Camouflaged by the tall grass, the young lioness crouched, her lithe body taut. She was surrounded by zebras, warthogs, and white rhinos, and her eyes darted between all of them. They were close enough to observe but not to ambush – yet. We watched with bated breath as the zebras approached her unwittingly, certain that a kill was about to take place. She sprung forward, but alas, she wasn’t fast enough. The zebras spotted her and bolted like lightning. Our guide, Sinda, attributed her failure to nab her lunch to inexperience. We were enthralled nonetheless.
Established in 1895, Hluhluwe-iMfolozi Park is the oldest proclaimed game reserve in Africa. Prior to that, it was the hunting ground of Zulu kings like Shaka, and European settlers. Long before that, the area was inhabited by Stone Age settlers, and relics can still be seen.
Encompassing over 96 000 ha of hilly bushland, the park is a protected wildlife sanctuary with 86 species of mammals and over 400 species of birds, including South Africa’s Big Five, cheetahs, and wild dogs. It is world-famous for its rhino conservation initiatives which saved the white rhino from extinction. In the 1940s, there were less than 100 of them remaining in the wild. Thanks to Operation Rhino, today the park is home to the largest population of white rhinos in the world.
Our home for the weekend was Rhino Ridge Safari Lodge, the first and only private game lodge in the park. It is jointly owned with the local Mpembeni community, and most of the lodge’s staff hail from this community too. We entered the park from Memorial Gate and headed towards the lodge. The road culminated in a steep path up a rocky ridge, which had us on edge. However, once we reached our destination, we were rewarded with breath-taking views of the lush valleys below, which we savoured along with a delectable high tea.
Although there were many things we loved about Rhino Ridge, the views were one of the biggest highlights for us. From the huge, airy lounge to the viewing deck to the infinity pool, the lodge is designed to blend in seamlessly with the surrounding wilderness and capitalise on its prime position high above the park.
The rooms are set out along the ridge on both sides of the main lodge. Unlike most other safari lodges, they have a more contemporary design. Modern furnishings are balanced by the use of natural organic materials. There is a range of accommodation to choose from, including bush villas, honeymoon villas and safari rooms.
We stayed in a family suite consisting of two safari rooms linked by a common lobby. The open-plan rooms had sleek en-suite bathrooms and glass sliding doors which opened onto a private viewing deck overlooking the magnificent scenery.
The exquisite cuisine was another highlight here, even for my children. Meal times were something we looked forward to, not because we were hungry, but because we were eager to see what the talented chefs would surprise us with next. Having stayed at Kosi Lodge, which is also owned by Isibindi Africa, we noticed that this expertise was shared by both the lodges. Apart from the amazing high teas, we were treated to culinary delights at dinner and breakfast too. Everything was accompanied by a side serving of views, as most of our meals were served al-fresco, on the deck.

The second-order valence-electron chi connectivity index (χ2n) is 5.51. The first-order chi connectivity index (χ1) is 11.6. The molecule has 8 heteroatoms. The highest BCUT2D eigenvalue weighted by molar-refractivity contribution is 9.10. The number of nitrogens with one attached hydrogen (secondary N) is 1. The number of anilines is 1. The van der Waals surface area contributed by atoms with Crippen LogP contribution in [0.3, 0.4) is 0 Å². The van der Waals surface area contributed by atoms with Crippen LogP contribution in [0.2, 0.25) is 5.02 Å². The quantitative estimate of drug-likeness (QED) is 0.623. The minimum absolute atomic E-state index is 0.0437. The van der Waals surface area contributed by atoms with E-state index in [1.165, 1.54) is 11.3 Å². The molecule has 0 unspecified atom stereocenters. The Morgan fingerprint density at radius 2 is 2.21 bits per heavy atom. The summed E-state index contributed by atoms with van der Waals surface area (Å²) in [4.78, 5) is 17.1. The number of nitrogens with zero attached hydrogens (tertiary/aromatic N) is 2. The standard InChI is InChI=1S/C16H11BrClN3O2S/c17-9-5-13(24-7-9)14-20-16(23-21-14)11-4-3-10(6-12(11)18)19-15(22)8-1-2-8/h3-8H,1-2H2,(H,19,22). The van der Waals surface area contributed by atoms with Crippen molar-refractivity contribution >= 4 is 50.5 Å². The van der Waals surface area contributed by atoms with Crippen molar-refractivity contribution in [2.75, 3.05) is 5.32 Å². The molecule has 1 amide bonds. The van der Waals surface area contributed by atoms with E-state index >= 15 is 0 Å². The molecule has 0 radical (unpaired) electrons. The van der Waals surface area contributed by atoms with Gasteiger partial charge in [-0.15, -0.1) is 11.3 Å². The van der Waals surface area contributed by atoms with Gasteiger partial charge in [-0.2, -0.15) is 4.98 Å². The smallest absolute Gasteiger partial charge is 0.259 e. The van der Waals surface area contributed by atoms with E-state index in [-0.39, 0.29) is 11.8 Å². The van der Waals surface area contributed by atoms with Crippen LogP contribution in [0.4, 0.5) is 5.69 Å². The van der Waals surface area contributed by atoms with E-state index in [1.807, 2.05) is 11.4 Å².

Special occasions at Rhino Ridge are celebrated in style. The day that we arrived at Rhino Ridge, happened to be my birthday. That evening after dinner, the staff surprised me by singing for me and presenting me with a cake. Our fellow guests had a marriage proposal in the bush arranged for them!
Game drives were action-packed and we saw big and small creatures like lions, elephants, rhinos, snakes, hyenas, vultures and many species of plains game. The buffalo herds created road blocks for us, the rhinos were taking mud baths, the vultures were circling a carcass and the hyena was dragging his wildebeest kill out of the water where he had hidden it. Sinda was a great guide and always happy to share his extensive bush knowledge and anecdotes with us. However, for us, game viewing didn’t end with the game drives. On the contrary, we could always see elephants, buffalos and zebras from the lodge too.
Apart from game drives, one can also explore the bush trails and the riverine gorges, or go bird-watching. Out of COVID times, there are opportunities to stay with a Zulu family in a traditional homestead. Personally, I chose to indulge my hedonistic tendencies and visit the spa, where I had a thoroughly relaxing aromatherapy massage, which lulled me off to sleep!
Rhino Ridge Safari Lodge is a luxurious yet affordable base to explore the Hluhluwe iMfolozi Park from. For more information, and to see the great current specials, visit Rhino Ridge Safari Lodge.
Things you must do in South Africa